More than 60 percent of households would see a tax cut of at least $100 in 2019 under the Senate GOP tax bill, but that percentage would drop in subsequent years, according to an analysis from the Joint Committee on Taxation (JCT) obtained by The Hill.
According to the analysis, about 38 percent of households would either see a tax change of less than $100 in 2019 or a tax increase. Most of the people in that group, 30 percent, would see a tax change of less than $100. Sixty-two percent of tax returns would show a decrease in taxes of at least $100.
JCT’s findings come as the Senate Republicans are expected to pass the bill by the end of the week. The Senate on Wednesday evening voted along party lines to begin debate on the measure.
Democrats and Republicans have been fiercely debating over who benefits from the tax bill. Left-leaning tax wonks on Twitter highlighted the percentage of taxpayers that wouldn’t get a large tax cut, while right-leaning experts focused on the percentage of taxpayers that would see their taxes go down.
Democrats have criticized the bill as a boon for wealthy individuals and corporations that would come at the expense of middle class and poorer taxpayers. The majority of poor Americans don’t pay any federal income taxes, but under the new plan, many wouldn’t get a significantly larger refund.
Under the Senate bill, a cut in the corporate tax rate from 35 percent to 20 percent would be permanent, while cuts to individual tax rates would expire after 2025.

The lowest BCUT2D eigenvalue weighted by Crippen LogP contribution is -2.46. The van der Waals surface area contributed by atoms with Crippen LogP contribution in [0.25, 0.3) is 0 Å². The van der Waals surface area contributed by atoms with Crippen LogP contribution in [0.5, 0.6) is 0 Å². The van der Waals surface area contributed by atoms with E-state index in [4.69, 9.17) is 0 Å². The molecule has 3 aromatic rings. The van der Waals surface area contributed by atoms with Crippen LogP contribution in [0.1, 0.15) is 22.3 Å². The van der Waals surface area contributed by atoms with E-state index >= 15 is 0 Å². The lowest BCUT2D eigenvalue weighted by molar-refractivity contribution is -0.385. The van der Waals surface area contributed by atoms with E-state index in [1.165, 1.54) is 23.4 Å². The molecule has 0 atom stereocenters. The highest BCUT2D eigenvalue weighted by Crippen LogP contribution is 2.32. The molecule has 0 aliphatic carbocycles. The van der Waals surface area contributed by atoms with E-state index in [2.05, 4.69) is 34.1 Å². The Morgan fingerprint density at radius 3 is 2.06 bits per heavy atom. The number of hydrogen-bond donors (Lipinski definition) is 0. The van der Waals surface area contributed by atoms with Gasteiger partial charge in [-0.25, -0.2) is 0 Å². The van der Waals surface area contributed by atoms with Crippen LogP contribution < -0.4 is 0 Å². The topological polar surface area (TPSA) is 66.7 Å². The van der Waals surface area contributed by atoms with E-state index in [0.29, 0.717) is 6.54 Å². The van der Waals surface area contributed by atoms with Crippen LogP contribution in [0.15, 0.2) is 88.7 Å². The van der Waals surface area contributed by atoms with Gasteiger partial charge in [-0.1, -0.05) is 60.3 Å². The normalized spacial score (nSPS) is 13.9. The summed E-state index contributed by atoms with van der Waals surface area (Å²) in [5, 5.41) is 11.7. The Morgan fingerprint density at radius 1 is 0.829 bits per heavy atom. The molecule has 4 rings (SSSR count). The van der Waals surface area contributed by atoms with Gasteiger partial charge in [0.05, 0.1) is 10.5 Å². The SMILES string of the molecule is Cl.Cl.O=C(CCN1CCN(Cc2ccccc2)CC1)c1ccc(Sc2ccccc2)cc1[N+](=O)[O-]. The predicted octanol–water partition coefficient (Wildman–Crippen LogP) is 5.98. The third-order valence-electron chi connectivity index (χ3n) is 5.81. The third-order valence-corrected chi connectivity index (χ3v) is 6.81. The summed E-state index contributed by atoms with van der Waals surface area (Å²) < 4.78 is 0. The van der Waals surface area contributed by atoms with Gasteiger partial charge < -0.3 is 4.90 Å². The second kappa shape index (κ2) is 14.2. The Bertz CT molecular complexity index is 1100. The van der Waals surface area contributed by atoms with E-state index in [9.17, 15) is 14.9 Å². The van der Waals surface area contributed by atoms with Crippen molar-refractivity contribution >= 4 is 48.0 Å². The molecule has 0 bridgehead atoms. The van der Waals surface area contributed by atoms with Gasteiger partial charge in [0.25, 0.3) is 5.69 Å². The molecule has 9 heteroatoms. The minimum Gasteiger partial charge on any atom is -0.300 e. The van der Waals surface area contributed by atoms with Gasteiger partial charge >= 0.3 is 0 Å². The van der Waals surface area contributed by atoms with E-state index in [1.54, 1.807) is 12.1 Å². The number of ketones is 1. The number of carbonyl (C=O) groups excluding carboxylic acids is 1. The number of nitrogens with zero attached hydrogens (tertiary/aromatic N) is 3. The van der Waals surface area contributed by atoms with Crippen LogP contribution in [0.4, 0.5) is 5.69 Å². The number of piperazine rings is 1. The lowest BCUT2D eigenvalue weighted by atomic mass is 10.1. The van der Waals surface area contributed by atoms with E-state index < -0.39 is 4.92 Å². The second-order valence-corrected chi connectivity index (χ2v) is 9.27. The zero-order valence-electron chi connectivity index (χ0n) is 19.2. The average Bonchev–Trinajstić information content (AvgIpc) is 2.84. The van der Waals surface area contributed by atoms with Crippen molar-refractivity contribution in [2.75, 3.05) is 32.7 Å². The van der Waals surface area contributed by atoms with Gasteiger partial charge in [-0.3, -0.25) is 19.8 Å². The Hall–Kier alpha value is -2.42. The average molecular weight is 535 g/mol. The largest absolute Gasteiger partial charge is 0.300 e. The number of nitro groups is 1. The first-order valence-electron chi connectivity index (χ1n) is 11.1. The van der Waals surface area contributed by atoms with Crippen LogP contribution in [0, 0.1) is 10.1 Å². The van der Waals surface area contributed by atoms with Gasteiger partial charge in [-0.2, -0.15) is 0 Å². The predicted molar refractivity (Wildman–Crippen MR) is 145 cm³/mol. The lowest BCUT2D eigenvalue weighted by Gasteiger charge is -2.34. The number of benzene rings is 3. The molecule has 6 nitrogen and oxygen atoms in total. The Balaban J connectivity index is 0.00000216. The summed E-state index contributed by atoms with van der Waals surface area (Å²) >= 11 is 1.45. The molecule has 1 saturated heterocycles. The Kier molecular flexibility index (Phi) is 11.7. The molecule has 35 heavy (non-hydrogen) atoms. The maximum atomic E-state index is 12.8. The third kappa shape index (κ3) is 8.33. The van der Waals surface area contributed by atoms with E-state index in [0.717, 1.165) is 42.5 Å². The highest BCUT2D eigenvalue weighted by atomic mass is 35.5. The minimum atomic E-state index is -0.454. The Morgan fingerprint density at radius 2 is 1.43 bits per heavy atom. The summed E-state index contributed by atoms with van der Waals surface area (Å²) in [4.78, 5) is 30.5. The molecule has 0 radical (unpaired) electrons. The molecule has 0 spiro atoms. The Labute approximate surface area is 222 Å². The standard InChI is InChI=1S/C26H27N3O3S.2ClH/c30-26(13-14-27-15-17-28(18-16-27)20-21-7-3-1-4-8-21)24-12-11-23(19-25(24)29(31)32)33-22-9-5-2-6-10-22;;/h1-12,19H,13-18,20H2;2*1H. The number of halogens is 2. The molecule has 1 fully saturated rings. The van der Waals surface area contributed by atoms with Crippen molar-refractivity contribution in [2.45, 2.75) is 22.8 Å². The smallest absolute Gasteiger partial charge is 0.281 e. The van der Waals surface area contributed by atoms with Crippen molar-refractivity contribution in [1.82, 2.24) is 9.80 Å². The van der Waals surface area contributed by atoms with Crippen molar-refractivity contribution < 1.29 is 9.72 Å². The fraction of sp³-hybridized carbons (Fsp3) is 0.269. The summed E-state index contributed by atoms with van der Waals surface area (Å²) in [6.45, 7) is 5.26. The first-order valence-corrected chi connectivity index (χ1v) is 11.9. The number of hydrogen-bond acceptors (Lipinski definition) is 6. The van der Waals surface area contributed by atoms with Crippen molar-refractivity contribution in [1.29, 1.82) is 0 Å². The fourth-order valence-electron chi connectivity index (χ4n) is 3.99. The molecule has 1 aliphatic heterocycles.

High-income households in 2019 would be more likely to see large tax increases and decreases than those in lower income groups, according to JCT. In 2019, about 80 percent of households making more than $1 million would see a tax cut of more than $500, while about 19 percent would see tax increases of more than $500.
In 2027, after the tax cuts for individuals expire, about 61 percent of households would see little change in their taxes, and only about 16 percent would see tax cuts of at least $100.
Those in the higher income groups would be most likely to see tax cuts in 2027, with 57 percent of households making more than $1 million seeing a decrease of more than $500. About 36 percent of households in that income group would see increases of more than $500.
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